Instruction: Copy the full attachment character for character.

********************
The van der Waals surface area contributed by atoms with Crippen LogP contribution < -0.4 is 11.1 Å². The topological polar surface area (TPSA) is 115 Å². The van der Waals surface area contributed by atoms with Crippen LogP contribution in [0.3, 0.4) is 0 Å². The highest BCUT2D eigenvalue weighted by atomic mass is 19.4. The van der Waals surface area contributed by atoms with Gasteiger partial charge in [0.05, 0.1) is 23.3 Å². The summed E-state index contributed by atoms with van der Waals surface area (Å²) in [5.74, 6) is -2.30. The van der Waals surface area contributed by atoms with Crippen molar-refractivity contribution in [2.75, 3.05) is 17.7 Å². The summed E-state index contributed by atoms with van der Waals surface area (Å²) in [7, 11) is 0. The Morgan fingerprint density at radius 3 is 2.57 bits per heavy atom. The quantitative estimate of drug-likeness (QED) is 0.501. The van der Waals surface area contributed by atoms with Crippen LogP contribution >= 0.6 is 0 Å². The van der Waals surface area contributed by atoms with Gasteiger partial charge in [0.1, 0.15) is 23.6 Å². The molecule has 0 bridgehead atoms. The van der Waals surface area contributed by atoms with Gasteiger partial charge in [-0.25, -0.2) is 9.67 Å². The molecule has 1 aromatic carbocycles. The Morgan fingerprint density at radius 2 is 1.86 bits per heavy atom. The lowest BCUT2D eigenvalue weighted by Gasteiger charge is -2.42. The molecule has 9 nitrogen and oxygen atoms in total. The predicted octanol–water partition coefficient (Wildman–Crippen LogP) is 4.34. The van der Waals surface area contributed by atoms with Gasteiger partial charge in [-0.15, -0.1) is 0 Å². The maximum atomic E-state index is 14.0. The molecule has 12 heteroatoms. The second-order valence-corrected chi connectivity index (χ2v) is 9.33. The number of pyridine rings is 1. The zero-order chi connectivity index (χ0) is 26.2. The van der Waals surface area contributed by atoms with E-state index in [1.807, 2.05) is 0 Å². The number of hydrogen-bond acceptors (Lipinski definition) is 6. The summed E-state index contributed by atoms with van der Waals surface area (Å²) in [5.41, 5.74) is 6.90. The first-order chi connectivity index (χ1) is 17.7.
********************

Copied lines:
The van der Waals surface area contributed by atoms with Crippen LogP contribution < -0.4 is 11.1 Å². The topological polar surface area (TPSA) is 115 Å². The van der Waals surface area contributed by atoms with Crippen LogP contribution in [0.3, 0.4) is 0 Å². The highest BCUT2D eigenvalue weighted by atomic mass is 19.4. The van der Waals surface area contributed by atoms with Gasteiger partial charge in [0.05, 0.1) is 23.3 Å². The summed E-state index contributed by atoms with van der Waals surface area (Å²) in [5.74, 6) is -2.30. The van der Waals surface area contributed by atoms with Crippen molar-refractivity contribution in [2.75, 3.05) is 17.7 Å². The summed E-state index contributed by atoms with van der Waals surface area (Å²) in [7, 11) is 0. The Morgan fingerprint density at radius 3 is 2.57 bits per heavy atom. The quantitative estimate of drug-likeness (QED) is 0.501. The van der Waals surface area contributed by atoms with Crippen LogP contribution >= 0.6 is 0 Å². The van der Waals surface area contributed by atoms with Gasteiger partial charge in [0.1, 0.15) is 23.6 Å². The molecule has 0 bridgehead atoms. The van der Waals surface area contributed by atoms with Gasteiger partial charge in [-0.25, -0.2) is 9.67 Å². The molecule has 1 aromatic carbocycles. The Morgan fingerprint density at radius 2 is 1.86 bits per heavy atom. The lowest BCUT2D eigenvalue weighted by Gasteiger charge is -2.42. The molecule has 9 nitrogen and oxygen atoms in total. The predicted octanol–water partition coefficient (Wildman–Crippen LogP) is 4.34. The van der Waals surface area contributed by atoms with Gasteiger partial charge in [-0.15, -0.1) is 0 Å². The maximum atomic E-state index is 14.0. The molecule has 12 heteroatoms. The second-order valence-corrected chi connectivity index (χ2v) is 9.33. The number of pyridine rings is 1. The zero-order chi connectivity index (χ0) is 26.2. The van der Waals surface area contributed by atoms with E-state index in [1.807, 2.05) is 0 Å². The number of hydrogen-bond acceptors (Lipinski definition) is 6. The summed E-state index contributed by atoms with van der Waals surface area (Å²) in [5.41, 5.74) is 6.90. The first-order chi connectivity index (χ1) is 17.7.